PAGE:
“You know what young man?” And he pointed a stern finger at the 22 year old with ragged, poorly cut blonde hair and a red, cheap, cotton vest. “Your manager is going to hear from me. You got that?”

“Yes sir. I’m really sorry sir.”

Missy quickly stepped back as the man stormed passed her. “Wow, rough night huh?” And she clanked down the 12 pack of cans down on the counter.

“Can I see some I.D. mam?”

“My I.D.?” And she leaned over the counter on her elbows. The low scoop neckline of her baby blue shirt dropped low. His eyes followed the edge of her pink lacy bra to the curvy lines of her smooth olive complected cleavage and met her curious gaze.

“Daddy? I have to go potty,” said a little girl behind her. “I have to go potty really bad.” The cahier focused his attention on the tall bearded man who clutched the child’s tiny hand, though his mind was still distant from reality.

“Sir?” The father said. “Could you hurry it up please--unless you’ve got a bathroom key?”

“Here.” The cashier said reaching over the blue cardboard case of Busch, handing the man the key on a wooden lanyard made out of driftwood. Three more people replaced him in line.

“I think I left it in my car outside,” Missy said while tossing her dark brown hair to one side, leaning over slightly further “could you keep the case behind the counter while I go get it?”

“That’ll be eleven-fifty ok?” He said quickly, glancing at her soft curvy features once more hopefully without getting caught. His gaze met her curious dark blue eyes again and then he looked around her at the now ten impatient people in line.

“Hey thanks, that’s really nice of you. I won’t forget it next time--I promise.” She said handing him twelve dollars. She received her change and then bounced out the door with the electronic chime.

***

Missy took a deep swig of Trent’s Busch beer. She grimaced as it soured slightly and fizzed on her palate. Her only delight was in its natural carbonation and smooth ice-cold texture. “Well, that’s not too bad,” she said.

“Better than wine coolers,” he said in return. He wasn’t witty, but everything he said mattered to her. His brutal words often remained with her but she licked the wounds clean when he was not there. That’s how she supposed she had been with him for so long now, unscathed by his insensitive personality.

“So, we’re going to do what you said before?” Milo said quietly, passively and meekly, from the back seat. Trent didn’t answer.

Missy knew exactly where they were headed, to a destination un-known. Maybe not even known to Trent. She pushed the silver button on the car’s glove box and it slowly opened like some ancient drawbridge. She pulled a CD out she had stashed earlier called “Mixes for Trent” and put it in.

“What’s this?” Trent said. The Camaro’s yellow eyes watched carefully for deer as he sped a long the vacant state-road at a comfortable 70. “Some more of your brothers freak music?”

Missy kicked off her cheap, non-descript white Payless shoes and put her bare-feet on the dash. It was her own secret ploy. She knew he liked it--the curves of her thighs, smooth legs and buttocks on display. Especially when she was wearing her cutoff Daisy Dukes or soccer shorts. It made him look out of the corner of his eye and attention from Trent was a rarity.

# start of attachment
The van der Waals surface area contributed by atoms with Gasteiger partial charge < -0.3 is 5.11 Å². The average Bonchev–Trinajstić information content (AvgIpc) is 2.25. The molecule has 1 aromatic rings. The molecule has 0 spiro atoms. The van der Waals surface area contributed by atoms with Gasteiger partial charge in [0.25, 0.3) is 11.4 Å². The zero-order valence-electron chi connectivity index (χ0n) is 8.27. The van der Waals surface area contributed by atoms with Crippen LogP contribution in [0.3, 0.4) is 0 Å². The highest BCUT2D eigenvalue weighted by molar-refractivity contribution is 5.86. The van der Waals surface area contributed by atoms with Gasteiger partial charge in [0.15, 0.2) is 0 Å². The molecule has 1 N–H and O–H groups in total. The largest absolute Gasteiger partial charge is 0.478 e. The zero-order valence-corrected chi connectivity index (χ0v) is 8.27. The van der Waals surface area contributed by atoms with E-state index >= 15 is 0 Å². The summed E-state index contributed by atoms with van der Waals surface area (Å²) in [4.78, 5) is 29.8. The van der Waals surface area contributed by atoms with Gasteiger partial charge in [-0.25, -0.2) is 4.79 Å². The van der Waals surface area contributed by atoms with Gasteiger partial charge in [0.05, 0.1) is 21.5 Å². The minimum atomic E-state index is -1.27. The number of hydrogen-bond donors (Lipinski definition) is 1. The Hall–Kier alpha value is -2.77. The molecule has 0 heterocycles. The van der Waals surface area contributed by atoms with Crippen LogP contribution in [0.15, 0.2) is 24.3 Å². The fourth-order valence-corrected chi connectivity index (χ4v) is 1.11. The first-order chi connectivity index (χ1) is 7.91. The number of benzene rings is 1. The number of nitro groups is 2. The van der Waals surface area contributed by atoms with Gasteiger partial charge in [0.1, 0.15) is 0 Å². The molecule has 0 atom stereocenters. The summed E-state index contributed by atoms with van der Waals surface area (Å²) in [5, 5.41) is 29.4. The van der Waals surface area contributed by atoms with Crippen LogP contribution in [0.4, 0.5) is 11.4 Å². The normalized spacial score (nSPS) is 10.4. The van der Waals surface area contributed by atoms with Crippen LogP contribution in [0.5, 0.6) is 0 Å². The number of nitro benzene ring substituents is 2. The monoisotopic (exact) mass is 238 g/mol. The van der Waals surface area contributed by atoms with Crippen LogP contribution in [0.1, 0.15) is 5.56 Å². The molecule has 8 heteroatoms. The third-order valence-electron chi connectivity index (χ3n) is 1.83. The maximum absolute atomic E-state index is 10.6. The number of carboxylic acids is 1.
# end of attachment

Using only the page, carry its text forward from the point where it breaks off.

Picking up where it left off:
“Well?” He said, while sneaking a peak at her sensual pose.

“I like it,” Milo said, as the bass of the music’s hip-hop sounds mixed with deep unsteady guitar riffs.

“Nobody asked you,” Trent mumbled.

“It’s just some mix I made for you from my brother’s I-Tunes selection.” Missy said.

Trent didn’t respond. He crushed the fat aluminum waistline of his current can of beer and tossed it in the back. It hit Milo in the face and he fizzed open another. Missy trained her ears on his lustful gulps. It was his third and she hoped he was going to stop soon.

***

He pulled off the state road on to a long dirt road that was barely accessible. The aggressive roots of bushes held fast; their leathery leaves of heavy growth brushed against the car as it drove through the thick mess.

The vehicle came to a stop in front of a house up on stilts. When it rained it poured and the nearby reddish brown tannic river flooded out to the edge of the front porch twenty feet up.

“What are we doing here?” Milo wined. “I thought we were going to the park.”

“Apparently not,” Trent said while shutting off the cars growling engine.

“Whose house is this?” Missy asked. This area was unfamiliar to her and she avoided it. Dangerous nightlife lived here--pygmy rattlers and Florida panthers that stalked unsuspecting prey.

“It’s your stop,” Trent said irritably.

“My stop?”

“You know the two new kids in school: Takashi and Frank?”

“You mean those two who are always in the cafeteria with their nose in a book?” She said uninterested.

Trent pulled out a full fifth of Jack Daniels out from under his seat. “We’re going to have a party." And Trent turned in his seat to give her full eye contact for the first time that night. He looked her up and down taking in the length of her beauty. "Well?"

“Sure thing babe” and she leaned over for a kiss. She knew the drill, though the new Milo didn’t. Get the boys, talk to them for a bit and then coax them in to the car with heavy flirtation. The process never failed.

***

She hurried up the hollow wooden steps. The heel of her left hand slicked a long the mossy wood of the stair’s steep handrail and she slowed her ascent just in case she slipped. At the top there was a porch that wrapped halfway around the house. An air conditioner hummed in the silent night while water dripped from it down on to the muddy sandy soil. Vines trailed up the house strangling it out, fused to the structure that was made entirely out of nearly indestructible slash pine.

Missy knocked on the door. She listened attentively putting her ear to its cold surface, straining to hear the sound of footsteps. She realized she suddenly felt nervous like a little girl knocking on a friend’s house--a residence belonging to someone she might have been more curious about in younger more innocent days.

There was no answer. She started to knock again when the door quickly opened up a crack. The round face of a boy peered out with sullen eyes and then it slammed shut. The sound struck the darkness of the night, but did not wake a thing. All those things were already awake. She heard the latch of the door chain pull back and then click against the top of the door; it opened up abruptly and she let herself in.